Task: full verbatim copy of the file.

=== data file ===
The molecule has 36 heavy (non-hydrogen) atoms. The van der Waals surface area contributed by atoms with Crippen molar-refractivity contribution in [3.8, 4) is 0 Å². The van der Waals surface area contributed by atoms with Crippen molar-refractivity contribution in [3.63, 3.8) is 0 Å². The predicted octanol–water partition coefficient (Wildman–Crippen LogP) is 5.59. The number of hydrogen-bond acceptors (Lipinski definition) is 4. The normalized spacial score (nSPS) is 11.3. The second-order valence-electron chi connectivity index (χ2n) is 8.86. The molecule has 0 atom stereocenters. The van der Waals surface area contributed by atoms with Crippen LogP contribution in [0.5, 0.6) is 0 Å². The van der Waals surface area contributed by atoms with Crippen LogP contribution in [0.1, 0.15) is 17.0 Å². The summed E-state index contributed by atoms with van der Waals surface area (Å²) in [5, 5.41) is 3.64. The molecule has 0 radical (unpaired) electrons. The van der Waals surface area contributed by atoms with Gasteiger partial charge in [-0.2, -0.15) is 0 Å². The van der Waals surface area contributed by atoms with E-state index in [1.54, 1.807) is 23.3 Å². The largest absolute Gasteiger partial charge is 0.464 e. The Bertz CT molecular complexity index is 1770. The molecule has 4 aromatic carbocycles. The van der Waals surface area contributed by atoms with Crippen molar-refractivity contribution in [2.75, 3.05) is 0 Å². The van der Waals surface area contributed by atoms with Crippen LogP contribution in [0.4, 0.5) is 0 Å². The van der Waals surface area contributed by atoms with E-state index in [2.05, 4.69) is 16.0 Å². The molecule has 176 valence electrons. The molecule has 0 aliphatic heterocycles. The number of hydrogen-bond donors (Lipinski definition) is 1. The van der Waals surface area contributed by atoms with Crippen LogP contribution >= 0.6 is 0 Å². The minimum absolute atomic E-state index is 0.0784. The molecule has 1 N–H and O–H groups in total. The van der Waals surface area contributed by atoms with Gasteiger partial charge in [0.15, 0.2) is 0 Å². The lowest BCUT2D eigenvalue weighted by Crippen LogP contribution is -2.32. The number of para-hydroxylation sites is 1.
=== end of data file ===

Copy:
The molecule has 36 heavy (non-hydrogen) atoms. The van der Waals surface area contributed by atoms with Crippen molar-refractivity contribution in [3.8, 4) is 0 Å². The van der Waals surface area contributed by atoms with Crippen molar-refractivity contribution in [3.63, 3.8) is 0 Å². The predicted octanol–water partition coefficient (Wildman–Crippen LogP) is 5.59. The number of hydrogen-bond acceptors (Lipinski definition) is 4. The normalized spacial score (nSPS) is 11.3. The second-order valence-electron chi connectivity index (χ2n) is 8.86. The molecule has 0 atom stereocenters. The van der Waals surface area contributed by atoms with Crippen LogP contribution in [0.5, 0.6) is 0 Å². The van der Waals surface area contributed by atoms with Crippen LogP contribution in [0.1, 0.15) is 17.0 Å². The summed E-state index contributed by atoms with van der Waals surface area (Å²) in [5, 5.41) is 3.64. The molecule has 0 radical (unpaired) electrons. The van der Waals surface area contributed by atoms with Gasteiger partial charge in [-0.2, -0.15) is 0 Å². The van der Waals surface area contributed by atoms with E-state index in [1.54, 1.807) is 23.3 Å². The largest absolute Gasteiger partial charge is 0.464 e. The Bertz CT molecular complexity index is 1770. The molecule has 4 aromatic carbocycles. The van der Waals surface area contributed by atoms with Crippen molar-refractivity contribution in [2.75, 3.05) is 0 Å². The van der Waals surface area contributed by atoms with Crippen LogP contribution in [0.4, 0.5) is 0 Å². The van der Waals surface area contributed by atoms with E-state index in [2.05, 4.69) is 16.0 Å². The molecule has 176 valence electrons. The molecule has 0 aliphatic heterocycles. The number of hydrogen-bond donors (Lipinski definition) is 1. The van der Waals surface area contributed by atoms with Crippen LogP contribution >= 0.6 is 0 Å². The minimum absolute atomic E-state index is 0.0784. The molecule has 1 N–H and O–H groups in total. The van der Waals surface area contributed by atoms with Gasteiger partial charge in [0.15, 0.2) is 0 Å². The lowest BCUT2D eigenvalue weighted by Crippen LogP contribution is -2.32. The number of para-hydroxylation sites is 1.